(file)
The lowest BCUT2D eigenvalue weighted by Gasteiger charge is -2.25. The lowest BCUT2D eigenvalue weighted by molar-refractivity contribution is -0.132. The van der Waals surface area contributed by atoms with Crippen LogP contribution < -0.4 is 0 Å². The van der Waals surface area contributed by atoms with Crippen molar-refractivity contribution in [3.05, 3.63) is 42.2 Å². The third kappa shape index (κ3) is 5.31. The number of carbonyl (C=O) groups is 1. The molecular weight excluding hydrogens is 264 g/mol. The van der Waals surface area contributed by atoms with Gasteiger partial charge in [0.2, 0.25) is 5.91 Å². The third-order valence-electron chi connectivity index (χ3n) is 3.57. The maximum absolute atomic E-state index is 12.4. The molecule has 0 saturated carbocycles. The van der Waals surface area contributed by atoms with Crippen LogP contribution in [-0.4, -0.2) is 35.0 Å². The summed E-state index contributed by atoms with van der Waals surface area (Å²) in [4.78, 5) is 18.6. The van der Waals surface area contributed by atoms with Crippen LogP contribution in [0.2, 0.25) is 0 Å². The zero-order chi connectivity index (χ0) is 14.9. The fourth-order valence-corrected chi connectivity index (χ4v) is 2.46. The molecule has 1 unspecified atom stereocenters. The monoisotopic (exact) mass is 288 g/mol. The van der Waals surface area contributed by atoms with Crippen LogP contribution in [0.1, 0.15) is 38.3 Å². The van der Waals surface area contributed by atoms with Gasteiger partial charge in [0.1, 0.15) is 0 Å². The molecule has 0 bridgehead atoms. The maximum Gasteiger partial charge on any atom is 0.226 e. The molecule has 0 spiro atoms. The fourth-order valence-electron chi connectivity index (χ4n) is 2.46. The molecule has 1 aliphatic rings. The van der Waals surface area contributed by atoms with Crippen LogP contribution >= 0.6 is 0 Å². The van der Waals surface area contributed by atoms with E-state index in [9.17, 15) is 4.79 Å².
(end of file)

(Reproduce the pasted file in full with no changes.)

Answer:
The lowest BCUT2D eigenvalue weighted by Gasteiger charge is -2.25. The lowest BCUT2D eigenvalue weighted by molar-refractivity contribution is -0.132. The van der Waals surface area contributed by atoms with Crippen LogP contribution < -0.4 is 0 Å². The van der Waals surface area contributed by atoms with Crippen molar-refractivity contribution in [3.05, 3.63) is 42.2 Å². The third kappa shape index (κ3) is 5.31. The number of carbonyl (C=O) groups is 1. The molecular weight excluding hydrogens is 264 g/mol. The van der Waals surface area contributed by atoms with Gasteiger partial charge in [0.2, 0.25) is 5.91 Å². The third-order valence-electron chi connectivity index (χ3n) is 3.57. The maximum absolute atomic E-state index is 12.4. The molecule has 0 saturated carbocycles. The van der Waals surface area contributed by atoms with Crippen LogP contribution in [-0.4, -0.2) is 35.0 Å². The summed E-state index contributed by atoms with van der Waals surface area (Å²) in [4.78, 5) is 18.6. The van der Waals surface area contributed by atoms with Crippen LogP contribution in [0.2, 0.25) is 0 Å². The zero-order chi connectivity index (χ0) is 14.9. The fourth-order valence-corrected chi connectivity index (χ4v) is 2.46. The molecule has 1 unspecified atom stereocenters. The monoisotopic (exact) mass is 288 g/mol. The van der Waals surface area contributed by atoms with Crippen LogP contribution in [0.1, 0.15) is 38.3 Å². The van der Waals surface area contributed by atoms with Gasteiger partial charge in [0.1, 0.15) is 0 Å². The molecule has 0 bridgehead atoms. The maximum Gasteiger partial charge on any atom is 0.226 e. The molecule has 0 spiro atoms. The fourth-order valence-electron chi connectivity index (χ4n) is 2.46. The molecule has 1 aliphatic rings. The van der Waals surface area contributed by atoms with Crippen LogP contribution >= 0.6 is 0 Å². The van der Waals surface area contributed by atoms with E-state index in [9.17, 15) is 4.79 Å².